Still even today if you will order a karafáki – or the 200 ml ouzo carafe to share with your friends, it will most probably come accompanied by some snacks on the house.
The chief summer socializing time for an ouzo is from 6 to 8 pm (similar timing to the Italina aperitivo) but it’s pretty often for people continue drinking it over dinner.
5 Cycladic Towns Full of Charm
Chora, in Amorgos
The southeast coast of Amorgos is unrelentingly steep and is home to an extraordinary monastery built into the base of a soaring cliff in 1017 (images above). The opposite coast is just as spectacular, but softens a little, and the enchanting little town of Chora, also known as Amorgos, lies amid a rocky landscape high above on the plateau. Its streets are filled with colourful flowers contrasting the white walls.
Naoussa, in Paros
Naoussa has gradually turned from a quiet fishing village into an increasingly stylish destination. Perched on the shores of the large Plastira Bay, Naoussa has good beaches nearby, excellent restaurants and an ever-expanding number of chic beachside hotels, cafes and bars. Behind the waterfront is a maze of narrow whitewashed streets.
One of the most famous restaurants in the whole island, Barbarossa runs their business since 1963 in the picturesque harbour of Naoussa. They serve quality ouzo and fresh shellfish, marinated fish, seafood and fresh fish, and their pasta and risotto deserve special mention. Their prices are high but the atmosphere is nice and the views of the traditional fishing boats and the Venetian Castle of Naoussa are great. And Fotis, and art cafe with contemporary Greek art on the walls, just a few minute away from Barbarossa, is my favourite place for coffee, especially at their beach terrace. By night they have excellent live DJ sets.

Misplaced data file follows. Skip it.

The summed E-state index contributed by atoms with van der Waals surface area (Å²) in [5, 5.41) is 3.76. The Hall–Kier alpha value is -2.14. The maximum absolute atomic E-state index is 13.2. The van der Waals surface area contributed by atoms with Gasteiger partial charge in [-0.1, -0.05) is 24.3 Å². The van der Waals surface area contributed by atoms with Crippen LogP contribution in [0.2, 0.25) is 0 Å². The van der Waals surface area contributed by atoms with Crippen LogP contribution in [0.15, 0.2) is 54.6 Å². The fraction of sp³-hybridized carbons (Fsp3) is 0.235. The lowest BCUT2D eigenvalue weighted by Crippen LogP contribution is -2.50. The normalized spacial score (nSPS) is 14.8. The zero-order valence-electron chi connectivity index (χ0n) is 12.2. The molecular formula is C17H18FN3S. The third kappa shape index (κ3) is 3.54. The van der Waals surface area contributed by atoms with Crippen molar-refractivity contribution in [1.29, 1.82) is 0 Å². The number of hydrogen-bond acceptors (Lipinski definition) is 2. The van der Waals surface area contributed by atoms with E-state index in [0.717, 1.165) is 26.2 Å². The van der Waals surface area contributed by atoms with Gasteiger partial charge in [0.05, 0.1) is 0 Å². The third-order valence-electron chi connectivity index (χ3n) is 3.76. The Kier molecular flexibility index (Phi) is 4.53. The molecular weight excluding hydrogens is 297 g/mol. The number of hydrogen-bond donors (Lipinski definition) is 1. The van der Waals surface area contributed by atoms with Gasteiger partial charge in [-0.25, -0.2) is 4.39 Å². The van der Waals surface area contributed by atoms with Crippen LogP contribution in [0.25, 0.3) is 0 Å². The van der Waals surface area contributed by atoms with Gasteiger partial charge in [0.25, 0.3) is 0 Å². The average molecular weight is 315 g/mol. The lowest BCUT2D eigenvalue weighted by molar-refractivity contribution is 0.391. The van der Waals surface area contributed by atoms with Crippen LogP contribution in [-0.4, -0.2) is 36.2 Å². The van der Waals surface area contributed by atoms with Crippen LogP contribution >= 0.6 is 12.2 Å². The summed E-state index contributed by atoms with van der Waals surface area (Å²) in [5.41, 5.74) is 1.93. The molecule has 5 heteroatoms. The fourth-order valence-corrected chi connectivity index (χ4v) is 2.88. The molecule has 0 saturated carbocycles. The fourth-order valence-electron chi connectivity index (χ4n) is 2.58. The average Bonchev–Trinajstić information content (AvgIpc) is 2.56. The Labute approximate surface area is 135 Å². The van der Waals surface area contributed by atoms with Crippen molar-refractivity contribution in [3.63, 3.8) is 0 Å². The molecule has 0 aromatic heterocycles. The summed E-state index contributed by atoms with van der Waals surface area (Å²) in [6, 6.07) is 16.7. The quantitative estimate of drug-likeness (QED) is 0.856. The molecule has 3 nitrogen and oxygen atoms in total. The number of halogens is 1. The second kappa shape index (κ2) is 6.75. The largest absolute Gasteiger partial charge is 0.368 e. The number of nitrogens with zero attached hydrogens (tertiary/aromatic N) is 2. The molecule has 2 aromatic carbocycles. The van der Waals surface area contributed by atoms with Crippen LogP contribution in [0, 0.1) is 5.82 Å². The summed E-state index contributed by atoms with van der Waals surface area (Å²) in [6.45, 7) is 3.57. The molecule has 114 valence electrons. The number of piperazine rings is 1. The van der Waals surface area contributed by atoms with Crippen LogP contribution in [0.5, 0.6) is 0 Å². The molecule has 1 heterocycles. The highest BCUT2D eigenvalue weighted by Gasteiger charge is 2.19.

Loutra, in Kythnos
Loutra village in Kythnos still preserves its traditional character despite the touristic development. The beautiful marina of Loutra is one of the trademarks of the place, welcoming many boats and private yachts all year round. The main reason Loutra is a popular destination is its famous hot springs and its Hydrotherapy Center. Two of these hot springs are free to use and pour into the sea on the right side of Loutra beach.
Ermoupoli, in Syros
As you sail into striking Ermoupoli, named after Hermes and formerly Greece’s main port, its two peaked hilltops emerge, each topped by a church, the Catholic Ano Syros built first and the Greek Orthodox Vrodado in the 19th-century. Buildings spread in a pink and white cascade covering both hills and the centre is a fun maze of stairways, shopping streets and neoclassical mansions.
Oia, in Santorini
Right on the northern tip of the island, the village of Oia was completely rebuilt after the devastating earthquake of 1956. On the steep slope of the caldera the houses nestle in niches cut down into the volcanic rock (the volcano erupted about 3,700 years ago). Oia draws enormous numbers of tourists, and overcrowding is the price it pays for its good looks. It seems that everything in Santorini (officially Thira) is volcano related, from the famous Akrotiri site where you can see how people lived before the eruption to the taste of local food. While here, and preferably by the beach at a local taverna, try their famous Santorini Salad with local tomatoes and mizithra cheese, a fresh sheep and goat milk cheese originally from Crete but which you can find anywhere in Greece, Cyprus and Turkey, even if under different names.